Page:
Format: Streaming video from Hulu Plus on Fire!
There is a trend in modern horror films, or at least a branch of modern horror films, where the horror specifically comes from not knowing what is going on. The horror isn’t about physical danger (although that is often a part of it), or some terrible creature from beyond space and time, but about a disconnection from reality and a possible descent into insanity. I’m not sure when this started—movies that have played with bending reality have been around for a long time. But they feel a lot more common right now, and they seem very specifically to crop up over and over in the horror realm. There were some before the success of Birdman or (The Unexpected Virtue of Ignorance), but they seem to be everywhere now. One of those early pre-Oscar-win adopters is Ben Wheatley’s A Field in England.
The story takes place during the English Civil War. A man named Whitehead (Reece Shearsmith) has been charged by his master, an alchemist, to track down a man who stole materials from him. During a battle, Whitehead is rescued by a man named Cutler (Ryan Pope). The two then encounter two deserters, the rough and brutal Jacob (Peter Ferdinando) and the simple and open Friend (Richard Glover). Cutler claims there is an alehouse in the vicinity, and the four go off to find it.
As it turns out, Cutler works for O’Neill (Michael Smiley), the alchemist Whitehead has been looking for. O’Neill soon takes control of the entire group, claiming that there is a treasure buried in the field they are in. He also believes that Whitehead has some talents that he can use—specifically that he can be tortured into being used as a sort of treasure-finding divining rod, and naturally this is what happens.
I see that I have forgotten to mention that most of the characters here, with the exception of Whitehead, who has taken an oath that involves fasting, spend a lot of their time in this field eating mushrooms. Whitehead eventually partakes in the wild mushrooms as well. This is important, because a great deal of what happens here can easily be seen as more or less a hallucinogenic trip. This is particularly true when Whitehead gorges himself on the mushrooms and the film itself clearly detaches itself from reality.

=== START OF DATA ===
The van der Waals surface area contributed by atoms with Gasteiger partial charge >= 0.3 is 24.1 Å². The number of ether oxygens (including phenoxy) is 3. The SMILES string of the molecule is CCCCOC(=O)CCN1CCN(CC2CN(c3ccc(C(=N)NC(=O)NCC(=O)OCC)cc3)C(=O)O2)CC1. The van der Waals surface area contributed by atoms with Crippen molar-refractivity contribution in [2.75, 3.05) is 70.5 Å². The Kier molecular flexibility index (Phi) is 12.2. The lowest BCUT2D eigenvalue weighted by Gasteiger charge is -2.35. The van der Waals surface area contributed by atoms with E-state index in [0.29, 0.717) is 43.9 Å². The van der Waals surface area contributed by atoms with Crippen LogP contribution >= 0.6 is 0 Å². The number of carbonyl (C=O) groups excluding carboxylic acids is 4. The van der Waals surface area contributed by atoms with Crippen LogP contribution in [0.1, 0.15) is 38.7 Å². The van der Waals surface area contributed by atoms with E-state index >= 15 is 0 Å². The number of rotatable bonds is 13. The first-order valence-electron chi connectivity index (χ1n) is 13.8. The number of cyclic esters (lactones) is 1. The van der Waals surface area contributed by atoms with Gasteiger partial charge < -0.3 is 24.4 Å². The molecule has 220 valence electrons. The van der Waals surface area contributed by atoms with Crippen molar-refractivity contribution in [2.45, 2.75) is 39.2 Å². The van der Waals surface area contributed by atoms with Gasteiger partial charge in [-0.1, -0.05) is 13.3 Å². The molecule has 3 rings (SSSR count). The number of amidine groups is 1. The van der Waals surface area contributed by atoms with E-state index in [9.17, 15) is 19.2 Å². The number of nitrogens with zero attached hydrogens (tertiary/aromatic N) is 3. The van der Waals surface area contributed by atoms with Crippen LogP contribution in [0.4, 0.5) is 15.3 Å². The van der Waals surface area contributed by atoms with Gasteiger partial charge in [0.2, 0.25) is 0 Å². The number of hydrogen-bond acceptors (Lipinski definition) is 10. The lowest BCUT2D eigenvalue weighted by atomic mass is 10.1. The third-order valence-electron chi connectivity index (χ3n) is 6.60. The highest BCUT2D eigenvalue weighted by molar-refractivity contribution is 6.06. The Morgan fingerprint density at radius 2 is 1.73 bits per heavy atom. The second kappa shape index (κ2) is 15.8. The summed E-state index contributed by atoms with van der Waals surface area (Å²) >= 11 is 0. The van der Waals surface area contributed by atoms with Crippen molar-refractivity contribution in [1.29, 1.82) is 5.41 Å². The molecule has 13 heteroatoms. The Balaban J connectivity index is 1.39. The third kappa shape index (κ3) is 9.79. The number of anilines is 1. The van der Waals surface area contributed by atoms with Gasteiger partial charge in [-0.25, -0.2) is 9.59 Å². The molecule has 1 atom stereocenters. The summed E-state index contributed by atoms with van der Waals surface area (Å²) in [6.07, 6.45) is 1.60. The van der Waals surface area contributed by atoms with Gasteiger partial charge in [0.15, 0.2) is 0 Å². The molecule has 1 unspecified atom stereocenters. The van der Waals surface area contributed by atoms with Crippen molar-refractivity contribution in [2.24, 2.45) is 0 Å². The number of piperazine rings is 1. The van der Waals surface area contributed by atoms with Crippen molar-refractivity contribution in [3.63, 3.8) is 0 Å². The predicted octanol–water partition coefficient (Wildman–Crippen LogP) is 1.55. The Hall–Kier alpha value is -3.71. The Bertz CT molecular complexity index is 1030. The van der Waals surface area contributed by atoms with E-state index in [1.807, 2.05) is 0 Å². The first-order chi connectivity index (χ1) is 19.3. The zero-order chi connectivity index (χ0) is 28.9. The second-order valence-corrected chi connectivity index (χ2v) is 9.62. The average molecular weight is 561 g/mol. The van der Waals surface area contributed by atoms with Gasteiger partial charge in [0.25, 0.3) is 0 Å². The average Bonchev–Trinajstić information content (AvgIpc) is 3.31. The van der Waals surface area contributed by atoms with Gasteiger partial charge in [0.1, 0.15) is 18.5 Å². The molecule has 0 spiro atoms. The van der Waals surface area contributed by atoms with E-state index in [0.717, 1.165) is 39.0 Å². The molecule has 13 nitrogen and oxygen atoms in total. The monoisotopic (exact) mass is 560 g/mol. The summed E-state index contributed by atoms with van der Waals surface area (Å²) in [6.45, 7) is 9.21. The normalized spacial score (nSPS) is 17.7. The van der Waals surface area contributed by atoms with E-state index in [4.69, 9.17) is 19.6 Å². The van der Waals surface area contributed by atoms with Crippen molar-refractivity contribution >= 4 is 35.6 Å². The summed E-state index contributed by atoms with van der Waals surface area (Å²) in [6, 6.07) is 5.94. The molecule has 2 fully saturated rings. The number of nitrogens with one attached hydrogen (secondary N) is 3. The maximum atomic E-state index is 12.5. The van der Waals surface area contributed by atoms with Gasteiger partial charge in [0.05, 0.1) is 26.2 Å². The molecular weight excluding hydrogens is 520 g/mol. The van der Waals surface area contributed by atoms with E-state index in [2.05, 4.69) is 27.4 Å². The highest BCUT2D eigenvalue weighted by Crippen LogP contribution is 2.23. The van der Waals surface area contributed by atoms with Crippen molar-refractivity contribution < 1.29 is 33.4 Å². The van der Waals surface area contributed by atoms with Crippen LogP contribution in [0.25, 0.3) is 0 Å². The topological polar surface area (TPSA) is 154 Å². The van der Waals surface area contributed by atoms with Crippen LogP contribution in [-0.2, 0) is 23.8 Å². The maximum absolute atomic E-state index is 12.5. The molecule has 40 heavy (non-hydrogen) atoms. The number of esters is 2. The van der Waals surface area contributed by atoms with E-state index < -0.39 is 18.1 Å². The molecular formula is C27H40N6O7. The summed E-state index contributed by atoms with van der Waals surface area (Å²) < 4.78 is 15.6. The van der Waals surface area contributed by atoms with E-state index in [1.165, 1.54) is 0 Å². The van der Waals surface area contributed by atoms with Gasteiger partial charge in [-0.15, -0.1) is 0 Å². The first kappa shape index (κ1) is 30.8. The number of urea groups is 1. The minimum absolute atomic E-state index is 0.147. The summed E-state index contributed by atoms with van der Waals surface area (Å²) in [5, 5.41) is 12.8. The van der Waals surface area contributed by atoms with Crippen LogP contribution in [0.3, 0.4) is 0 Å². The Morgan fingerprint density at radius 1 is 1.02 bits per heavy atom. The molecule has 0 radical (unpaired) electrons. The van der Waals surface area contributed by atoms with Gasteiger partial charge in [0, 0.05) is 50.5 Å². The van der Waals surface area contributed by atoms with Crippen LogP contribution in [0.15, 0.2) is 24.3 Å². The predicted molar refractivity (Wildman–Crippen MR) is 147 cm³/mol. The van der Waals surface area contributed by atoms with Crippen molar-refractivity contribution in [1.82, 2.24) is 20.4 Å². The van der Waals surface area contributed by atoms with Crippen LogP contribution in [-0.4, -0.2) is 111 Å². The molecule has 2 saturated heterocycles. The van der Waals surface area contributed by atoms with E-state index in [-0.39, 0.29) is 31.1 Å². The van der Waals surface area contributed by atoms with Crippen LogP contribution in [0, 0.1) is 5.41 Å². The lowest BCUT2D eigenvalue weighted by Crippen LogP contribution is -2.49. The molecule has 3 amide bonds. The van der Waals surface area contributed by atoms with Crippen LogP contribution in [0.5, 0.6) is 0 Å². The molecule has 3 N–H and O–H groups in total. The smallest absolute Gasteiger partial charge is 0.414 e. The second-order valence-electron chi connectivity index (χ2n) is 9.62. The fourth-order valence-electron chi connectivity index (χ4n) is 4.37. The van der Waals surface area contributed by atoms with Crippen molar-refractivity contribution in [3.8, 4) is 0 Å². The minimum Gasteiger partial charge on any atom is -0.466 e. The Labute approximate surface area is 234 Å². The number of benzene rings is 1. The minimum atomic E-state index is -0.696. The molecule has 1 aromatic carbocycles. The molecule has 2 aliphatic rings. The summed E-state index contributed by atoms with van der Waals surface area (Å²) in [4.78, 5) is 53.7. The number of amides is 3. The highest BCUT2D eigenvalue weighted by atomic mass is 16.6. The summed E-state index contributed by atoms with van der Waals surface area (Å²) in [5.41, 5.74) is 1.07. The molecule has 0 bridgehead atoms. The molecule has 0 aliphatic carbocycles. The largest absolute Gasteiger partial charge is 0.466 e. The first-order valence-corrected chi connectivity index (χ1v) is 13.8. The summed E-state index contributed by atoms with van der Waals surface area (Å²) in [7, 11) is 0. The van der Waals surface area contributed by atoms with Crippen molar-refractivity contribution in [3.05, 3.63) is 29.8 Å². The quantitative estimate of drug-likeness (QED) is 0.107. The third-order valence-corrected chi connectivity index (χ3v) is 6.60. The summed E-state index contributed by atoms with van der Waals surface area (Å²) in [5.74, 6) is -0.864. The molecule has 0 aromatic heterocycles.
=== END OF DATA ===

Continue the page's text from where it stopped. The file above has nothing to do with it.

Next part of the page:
There are some interesting things going on in A Field in England, but this is the kind of film that makes me wonder what the hell the point was. This is a film where the entire point is who is in control of the group of people aren’t really doing anything that important, where a treasure buried in a field may or may not be, and who walks away. That we get what is ultimately one of the head-slapping platitudes I’ve come across in a film in a long time. It caused me to wonder if A Field in England was not perhaps some extended goof, a joke pulled on the audience, 90-minutes for us to essentially get to a Hallmark card before the credits roll.
The problem with movies like A Field in England is exactly that—they feel like a joke the director is pulling on the people watching. It is expertly made and competently acted. It is what everyone would call a “good movie” based on those elements. But it very clearly feels like the sort of movie that is going to get a lot of praise (the average rating is 3.4/5 on Letterboxd) in part because people who like and are passionate about movies are supposed to like it. In that respect I feel a great deal like I did when I watched Under the Skin. There’s at least a portion of the people claiming to like it because to not like it brands you as someone who didn’t understand it.
Here's the thing—I’m genuinely not convinced there’s a lot to understand. I think the Emperor is parading around without his clothes again, something oddly appropriate here since there are several instances of exposed penises.
I wanted to like this and thought I would. And I didn’t.
Why to watch A Field in England : Full-frontal male nudity?
Why not to watch: It makes as much sense as a flavored suppository.